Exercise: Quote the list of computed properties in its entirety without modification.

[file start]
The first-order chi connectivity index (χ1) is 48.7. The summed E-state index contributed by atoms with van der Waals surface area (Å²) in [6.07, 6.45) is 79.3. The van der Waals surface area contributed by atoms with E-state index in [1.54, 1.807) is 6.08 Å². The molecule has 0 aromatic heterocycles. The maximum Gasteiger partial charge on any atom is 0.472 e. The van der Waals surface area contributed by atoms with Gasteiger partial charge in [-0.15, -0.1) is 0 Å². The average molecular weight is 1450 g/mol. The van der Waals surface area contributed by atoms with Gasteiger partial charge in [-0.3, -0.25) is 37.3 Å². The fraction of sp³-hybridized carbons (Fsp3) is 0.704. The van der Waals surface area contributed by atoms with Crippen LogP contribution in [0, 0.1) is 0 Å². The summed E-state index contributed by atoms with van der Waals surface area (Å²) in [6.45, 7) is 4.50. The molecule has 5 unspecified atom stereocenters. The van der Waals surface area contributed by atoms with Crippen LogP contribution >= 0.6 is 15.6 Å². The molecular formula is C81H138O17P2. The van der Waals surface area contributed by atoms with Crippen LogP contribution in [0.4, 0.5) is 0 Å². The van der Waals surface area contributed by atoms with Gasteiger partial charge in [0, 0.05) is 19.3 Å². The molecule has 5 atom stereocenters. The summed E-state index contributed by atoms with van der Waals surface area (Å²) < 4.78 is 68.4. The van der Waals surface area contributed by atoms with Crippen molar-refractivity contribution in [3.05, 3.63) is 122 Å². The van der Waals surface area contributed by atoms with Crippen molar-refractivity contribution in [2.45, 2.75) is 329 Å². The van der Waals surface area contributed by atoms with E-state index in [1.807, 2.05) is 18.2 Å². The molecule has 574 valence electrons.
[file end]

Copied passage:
The first-order chi connectivity index (χ1) is 48.7. The summed E-state index contributed by atoms with van der Waals surface area (Å²) in [6.07, 6.45) is 79.3. The van der Waals surface area contributed by atoms with E-state index in [1.54, 1.807) is 6.08 Å². The molecule has 0 aromatic heterocycles. The maximum Gasteiger partial charge on any atom is 0.472 e. The van der Waals surface area contributed by atoms with Gasteiger partial charge in [-0.15, -0.1) is 0 Å². The average molecular weight is 1450 g/mol. The van der Waals surface area contributed by atoms with Gasteiger partial charge in [-0.3, -0.25) is 37.3 Å². The fraction of sp³-hybridized carbons (Fsp3) is 0.704. The van der Waals surface area contributed by atoms with Crippen LogP contribution in [0, 0.1) is 0 Å². The summed E-state index contributed by atoms with van der Waals surface area (Å²) in [6.45, 7) is 4.50. The molecule has 5 unspecified atom stereocenters. The van der Waals surface area contributed by atoms with Crippen LogP contribution >= 0.6 is 15.6 Å². The molecular formula is C81H138O17P2. The van der Waals surface area contributed by atoms with Crippen LogP contribution in [0.4, 0.5) is 0 Å². The van der Waals surface area contributed by atoms with Gasteiger partial charge in [0, 0.05) is 19.3 Å². The molecule has 5 atom stereocenters. The summed E-state index contributed by atoms with van der Waals surface area (Å²) < 4.78 is 68.4. The van der Waals surface area contributed by atoms with Crippen molar-refractivity contribution in [3.05, 3.63) is 122 Å². The van der Waals surface area contributed by atoms with Crippen molar-refractivity contribution in [2.45, 2.75) is 329 Å². The van der Waals surface area contributed by atoms with E-state index in [1.807, 2.05) is 18.2 Å². The molecule has 574 valence electrons.